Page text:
Awhile ago I was tagged by my friend Shawna and I told her I would have to get to it later. Well, now is later and here are at least five things you did not know about me:
When I was born my mother and father gave me the name Julie Suzanne Wright. The name, they said, “…was given because it sounded good to us.” I never changed it because by the time I was old enough to do so legally it sounded good to me too.
I was steeped in the Appalachian Mountains of North Carolina the first 14 years of my life. Because my father was in prison for planning an armed robbery, and because my mother was not mentally or emotionally stable enough to care for me and my brother and sisters, “the children” as we were called, were cared for by “Nanny.” I was number four in our family out of five, and despite our situation, we had to have been the five happiest children in Buncombe County. We were bathed every night, dressed every morning, read to, talked to, and all our meals were delicious and hot. We knew we were loved, all because of our dear 80 year old Nanny, aunt of my father.
I stayed mostly out of trouble, playing in the creek below our century-old house; the very one in which Nanny was born. My three sisters and I picked cherries for pies and our older brother played “hut-hut” with us, a game also known as football. He never called it that though, knowing if he did, we wouldn’t play that “boy” game. We caught water falling from the porch roof with Mason jars during rain storms. We went to McDonald’s twice a year after our dentist visits.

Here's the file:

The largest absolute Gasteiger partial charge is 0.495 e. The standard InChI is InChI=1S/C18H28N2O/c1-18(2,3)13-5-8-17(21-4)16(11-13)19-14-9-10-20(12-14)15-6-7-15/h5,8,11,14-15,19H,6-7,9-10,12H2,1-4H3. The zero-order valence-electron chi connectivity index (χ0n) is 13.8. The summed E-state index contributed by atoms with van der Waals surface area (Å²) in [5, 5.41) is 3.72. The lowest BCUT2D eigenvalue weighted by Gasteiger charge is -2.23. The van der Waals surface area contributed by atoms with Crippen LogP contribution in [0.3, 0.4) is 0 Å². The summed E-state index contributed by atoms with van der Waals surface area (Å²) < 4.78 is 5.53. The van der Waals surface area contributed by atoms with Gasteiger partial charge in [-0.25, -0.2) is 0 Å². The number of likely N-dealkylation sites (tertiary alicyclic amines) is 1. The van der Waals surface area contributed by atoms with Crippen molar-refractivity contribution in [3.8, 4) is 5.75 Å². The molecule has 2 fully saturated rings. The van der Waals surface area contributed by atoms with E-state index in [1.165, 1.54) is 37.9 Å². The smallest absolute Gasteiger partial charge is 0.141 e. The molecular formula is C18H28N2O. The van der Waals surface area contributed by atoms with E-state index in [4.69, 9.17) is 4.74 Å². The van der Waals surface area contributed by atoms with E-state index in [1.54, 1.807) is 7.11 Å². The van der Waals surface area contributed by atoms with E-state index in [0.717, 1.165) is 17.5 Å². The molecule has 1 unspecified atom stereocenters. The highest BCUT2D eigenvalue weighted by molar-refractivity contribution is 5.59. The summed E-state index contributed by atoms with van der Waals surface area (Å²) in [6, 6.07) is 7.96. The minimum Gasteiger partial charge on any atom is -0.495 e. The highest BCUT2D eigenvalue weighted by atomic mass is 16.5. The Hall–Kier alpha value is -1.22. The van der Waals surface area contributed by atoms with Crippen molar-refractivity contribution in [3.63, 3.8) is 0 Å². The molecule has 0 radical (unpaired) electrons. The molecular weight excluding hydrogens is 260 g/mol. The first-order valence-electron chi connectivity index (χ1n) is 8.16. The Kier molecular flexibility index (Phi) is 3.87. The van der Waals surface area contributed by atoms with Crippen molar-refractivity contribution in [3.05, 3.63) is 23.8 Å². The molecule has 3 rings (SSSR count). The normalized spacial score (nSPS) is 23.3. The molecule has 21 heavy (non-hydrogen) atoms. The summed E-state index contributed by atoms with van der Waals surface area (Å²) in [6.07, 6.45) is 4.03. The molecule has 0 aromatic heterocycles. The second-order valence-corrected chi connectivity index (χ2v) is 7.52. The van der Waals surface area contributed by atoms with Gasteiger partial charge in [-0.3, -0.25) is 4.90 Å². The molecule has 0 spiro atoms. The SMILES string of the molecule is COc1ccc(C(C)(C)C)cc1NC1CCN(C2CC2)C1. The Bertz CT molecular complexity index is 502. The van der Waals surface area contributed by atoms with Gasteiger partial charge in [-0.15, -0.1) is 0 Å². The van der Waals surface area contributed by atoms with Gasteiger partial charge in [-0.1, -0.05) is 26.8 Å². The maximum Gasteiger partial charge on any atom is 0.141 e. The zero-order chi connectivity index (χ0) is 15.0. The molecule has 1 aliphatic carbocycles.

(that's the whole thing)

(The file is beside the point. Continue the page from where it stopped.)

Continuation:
By the time I was 8, my father had served his time, found employment and a new wife. She also had children from a previous marriage, so in one weekend, I got a new mom, and one more sister and another brother. It didn’t take long before dad’s dreams took us to California. I had never been more than 50 miles from that 100 year-old home on the hill, but as I was an adventurous sort of girl, I took advantage of the wider open spaces. At one point during the five day move, we stopped in Flagstaff, Arizona for the night, right off Interstate 40. Requiring fresher air than the “roach motel” provided, I took a walk by myself, rustled a horse, rode it around bareback for about ten minutes, dismounted without much grace or style, and walked back to our little hotel room. No one was ever the wiser.
This was the beginning of high school for me. I spent my time in the Antelope Valley of the Mojave Desert, and by the time I had completed my junior year, my father and step-mother’s marriage had finished falling apart. It was back to North Carolina for me, just in time for my senior year. I did succeed in graduating high school there, though I did not care for the graduation ceremony, my graduating class, or any of the diversions surrounding them. Instead, I bought a rusty little 1977 Datsun B-210 for $333.00 and traveled the country for a few years.